I’m visiting Leipzig next week and I can find very little info about abandoned places there… I know I know.. u are AbandonedBerlin but maybe u can make an tiny little “exotic” trip and give me some tips!

    Hope to hear from u soon.


    ps. I didnt find an other way to contact u so it had to be here.

  6. rave-o-lution

    True story. Without a machete it’s def a no go

  7. Anonymous

    Me and my friend went there a few weeks ago, all cars were there and looked awesome and the door is closed so we went through the window just in case someone wants to go

  8. Lis

    Hey! I love this page!! And abandoned places of course
    Is there anyone interested in go here or any other abandoned place? Too lazy to go alone haha my mail is lis.17[at] if somebody want

  9. Anonymous

    We’ve been there today. We got in through the window. Everything is pretty much overgrown. We were actually looking for street art and found two or three good ones. Worth coming back from time to time 🙂

  10. Unknown

    Went here last weekend. Its a nice small abandoned place. Climb in through the window on the street site. Is it worth +1hr cycling to this location? Propably not. Still a nice excuse to explore the city.

  11. Anonymous

    I went yesterday, access still easy 🙂 Nice little place to go. Although I’m not sure about the second floor anymore, looks like it could be really unsafe, so please take care.

  12. Laila

    Went here a few days ago and even though nature has claimed some more of it back it’s still all there. Plates on the table, cars in the garage. Super cool. There is a Bauhaus on the other side of the street where you can park, before you slip through the bent open gate. Easy as a piece of cake 🙂

  13. Anonymous

    Heyy laila, you went in through the gate at number 5 directly or through the big gate on the right site nearby the parking at bauhaus. thanks in advance … cheers mallaya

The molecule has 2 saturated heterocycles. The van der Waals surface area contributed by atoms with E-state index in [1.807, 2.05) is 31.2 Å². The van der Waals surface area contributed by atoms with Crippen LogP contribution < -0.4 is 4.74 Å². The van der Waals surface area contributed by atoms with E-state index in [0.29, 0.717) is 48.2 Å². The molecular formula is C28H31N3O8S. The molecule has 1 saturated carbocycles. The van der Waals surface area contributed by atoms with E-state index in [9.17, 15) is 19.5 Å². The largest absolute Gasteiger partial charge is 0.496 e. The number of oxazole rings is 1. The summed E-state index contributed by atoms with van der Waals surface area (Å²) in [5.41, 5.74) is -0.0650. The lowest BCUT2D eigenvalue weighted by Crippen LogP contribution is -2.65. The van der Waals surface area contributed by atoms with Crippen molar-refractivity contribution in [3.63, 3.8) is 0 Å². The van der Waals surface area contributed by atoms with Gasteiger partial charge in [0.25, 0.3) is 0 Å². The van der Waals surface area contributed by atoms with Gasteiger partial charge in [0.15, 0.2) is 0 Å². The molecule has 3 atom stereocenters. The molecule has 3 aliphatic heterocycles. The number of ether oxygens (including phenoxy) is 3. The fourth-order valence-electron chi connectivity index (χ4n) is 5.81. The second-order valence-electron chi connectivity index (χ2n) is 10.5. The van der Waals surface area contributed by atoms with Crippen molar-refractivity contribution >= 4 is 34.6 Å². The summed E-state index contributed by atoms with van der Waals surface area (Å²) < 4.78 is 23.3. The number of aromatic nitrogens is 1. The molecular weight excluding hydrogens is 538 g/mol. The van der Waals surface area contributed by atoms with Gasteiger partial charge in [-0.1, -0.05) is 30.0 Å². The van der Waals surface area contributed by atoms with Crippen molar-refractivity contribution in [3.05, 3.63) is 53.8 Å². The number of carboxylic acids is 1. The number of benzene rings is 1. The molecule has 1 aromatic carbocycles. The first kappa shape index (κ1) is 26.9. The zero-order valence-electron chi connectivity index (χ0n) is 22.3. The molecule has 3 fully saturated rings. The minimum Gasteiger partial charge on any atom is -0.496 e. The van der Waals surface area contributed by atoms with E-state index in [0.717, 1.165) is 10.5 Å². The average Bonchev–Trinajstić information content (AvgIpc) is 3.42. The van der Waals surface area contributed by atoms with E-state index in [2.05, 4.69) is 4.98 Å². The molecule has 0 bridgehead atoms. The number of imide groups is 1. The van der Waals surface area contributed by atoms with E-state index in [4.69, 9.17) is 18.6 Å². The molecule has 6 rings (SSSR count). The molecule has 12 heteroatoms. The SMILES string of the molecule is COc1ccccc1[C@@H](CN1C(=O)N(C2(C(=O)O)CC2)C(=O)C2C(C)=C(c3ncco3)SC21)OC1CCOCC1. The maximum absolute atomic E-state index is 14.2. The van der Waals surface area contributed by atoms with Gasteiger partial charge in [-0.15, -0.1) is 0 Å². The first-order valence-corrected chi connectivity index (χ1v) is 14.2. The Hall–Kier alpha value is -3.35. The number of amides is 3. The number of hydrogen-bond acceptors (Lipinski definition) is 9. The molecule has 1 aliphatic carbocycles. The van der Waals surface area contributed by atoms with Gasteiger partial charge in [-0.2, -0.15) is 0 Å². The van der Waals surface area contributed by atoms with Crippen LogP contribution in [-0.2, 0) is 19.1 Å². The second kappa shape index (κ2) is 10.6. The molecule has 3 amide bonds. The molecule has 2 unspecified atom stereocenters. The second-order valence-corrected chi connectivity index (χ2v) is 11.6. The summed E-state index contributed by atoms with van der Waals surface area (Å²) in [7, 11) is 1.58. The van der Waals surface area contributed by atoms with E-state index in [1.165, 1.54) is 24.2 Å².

14. Laila

    right through the gate at number 5

  15. Anonymous

    Perfect , thank a tone – cheers Mallaya

  16. Captain Power

    Not very diffucult to get in. Just watch the street for kids and other people. Park your car at the gas station and just walk to the front door of the house. It’s in between the gas station and the Bauhaus on the left side of the road. To the right of the door there is a open window. Just climb in. Lots to see but just don’t make any noice. There is a garden next to of a normal house.

  17. Alice is dead

    No entrence anymore.

  18. Anonymous

    The front door and the window are closed, but you can climb over the fence.

  19. frebbe

    In deepest sadness I have to announce that this cozy little place has gone forever.

  20. frebbe

    Well, I think I should explain my previous message: In fact, the main building, an old farmhouse, is still standing. Likewise, the stables on both sides of the property, which later served as auto repair shops. However, the trees were felled and the bushes were cleared in the yard and in front of the house. One part of one of the green Москвич now lies next to the gate, along with other vehicle parts. Gate and front of the house are now surrounded by a hoarding. Yesterday afternoon I decided not to climb over this fence – there was too much going on the road. And in the yard one is now visible to the neighbours on both sides.

  21. Daffy

    Its no more… no wrecks, boards on windows, the whole place was cleaned out…